Christianity should pervade every aspect and every role of a believer’s life. In Ephesians 5 and 6, Paul described a number of ways that a believer living the spirit-filled life will act in their relationships. A believer that is filled with the spirit will be joyful, thankful, and humble. Christian husbands will lovingly sacrifice their own preferences and their own comfort for the sake of their own wives. Christian wives will surrender their desires and preferences to their loving husbands. Parents will guide and direct their own children, and children will joyfully submit to their parents. And while there is no doubt that Christianity should pervade every aspect of the family, Paul continued under the inspiration of the Holy Spirit to explain that the spirit-filled life will affect work as well.
In the ancient world, slavery was ubiquitous. Nearly every major ancient culture, the Romans included, was founded on and expanded through the use of slavery. This slavery culture was part of the context of all of the New Testament books. In the first century church, there were people who fell on either side of slavery. Some members of local churches were slaves and other members were slave owners. However, nothing broke down the barrier between slave and master as did the truths of Christianity.
In our current context, over 150 years after the ratification of the 13th Amendment abolishing slavery, we may find some of the statements made regarding slavery to be bothersome. But we would do well to remember the original context in which Paul was writing. He was not seeking to bring sweeping social reform to the entrenched practice of slavery, rather, he was seeking to give guidance to those who were believers and who were existing in that culture and those who would exist in other cultures to follow.
This is the beautiful thing about Christianity. You can tell true Christianity because it is applicable to all cultures. The truth of God and the message of the gospel transcend people groups and languages like nothing else can. This cultural transcendence is something that helps those interested in foreign missions work to see if they are truly carrying the gospel message or if they have attached a bit of baggage to the truth of Scripture. In every culture the plain teaching of Scripture is completely applicable. However, the application of each truth may find itself to be different as it is adapted to different cultures.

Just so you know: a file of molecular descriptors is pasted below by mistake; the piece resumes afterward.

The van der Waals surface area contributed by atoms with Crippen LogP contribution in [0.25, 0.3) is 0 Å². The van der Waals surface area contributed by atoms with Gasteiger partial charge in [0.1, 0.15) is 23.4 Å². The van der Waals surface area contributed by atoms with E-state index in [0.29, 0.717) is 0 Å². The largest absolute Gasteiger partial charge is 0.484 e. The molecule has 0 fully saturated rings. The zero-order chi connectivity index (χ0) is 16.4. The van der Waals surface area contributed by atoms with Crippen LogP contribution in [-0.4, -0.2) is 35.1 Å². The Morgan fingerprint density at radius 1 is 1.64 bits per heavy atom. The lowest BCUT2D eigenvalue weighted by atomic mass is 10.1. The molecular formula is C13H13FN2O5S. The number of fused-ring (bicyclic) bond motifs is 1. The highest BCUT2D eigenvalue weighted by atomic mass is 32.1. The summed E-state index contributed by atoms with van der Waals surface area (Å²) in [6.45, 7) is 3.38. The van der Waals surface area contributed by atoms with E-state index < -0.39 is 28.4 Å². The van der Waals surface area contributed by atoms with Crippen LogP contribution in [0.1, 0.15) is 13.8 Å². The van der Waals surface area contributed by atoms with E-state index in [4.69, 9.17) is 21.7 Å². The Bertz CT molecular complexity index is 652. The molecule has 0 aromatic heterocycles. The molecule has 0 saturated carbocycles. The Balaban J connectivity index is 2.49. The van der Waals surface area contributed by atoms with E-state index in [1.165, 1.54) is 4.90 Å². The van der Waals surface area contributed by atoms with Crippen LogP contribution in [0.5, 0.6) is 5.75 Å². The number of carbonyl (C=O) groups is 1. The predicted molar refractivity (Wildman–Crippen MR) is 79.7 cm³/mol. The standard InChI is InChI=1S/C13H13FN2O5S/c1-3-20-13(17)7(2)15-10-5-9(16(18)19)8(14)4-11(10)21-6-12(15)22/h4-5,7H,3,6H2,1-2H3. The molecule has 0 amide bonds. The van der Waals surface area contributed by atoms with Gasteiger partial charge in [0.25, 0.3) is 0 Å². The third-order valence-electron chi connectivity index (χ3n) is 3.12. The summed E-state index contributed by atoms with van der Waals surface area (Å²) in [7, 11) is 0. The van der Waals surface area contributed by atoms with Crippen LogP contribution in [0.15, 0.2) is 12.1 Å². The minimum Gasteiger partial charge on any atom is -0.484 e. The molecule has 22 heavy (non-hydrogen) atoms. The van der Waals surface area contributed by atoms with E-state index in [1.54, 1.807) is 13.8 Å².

To illustrate this, we must see the diversity of worship styles that exist in the global church. In one culture, using drums in worship would seem strange and out of place, whereas in another culture, drums are the prime source of rhythm and help carry the worship. In some cultures, dancing and clapping are seen as strange and awkward, while in another culture to not dance and not clap would seem cold and indifferent towards God. All cultures can obey the command to worship God in joy and in song, but the diversity of humanity demonstrates that the application will vary from culture to culture.
When we read that Christian servants are to obey their masters, and believing masters are to be kind and forbear the insolent slaves under their command, we may feel a tug of disgust. But, what we must understand is that although the application in that culture dealt with slaves and masters, the principles transcend culture and we can find a biblical application for this truth in our culture. For us, in a slave free America, the spirit-filled believer still works 9-5. The same Christian expectation on slaves and their masters can be carried into our culture. In our culture, every Christian employee should strive to work hard and do well in their job that God might be honored and glorified, and every Christian employer must be gracious and kind, even forbearing in love those who at times disappoint them.
Reflect: Is the message of Scripture truly transcendent of culture? Can you think of things that some well-meaning Christians have tried to carry over to other cultures in the name of Christianity?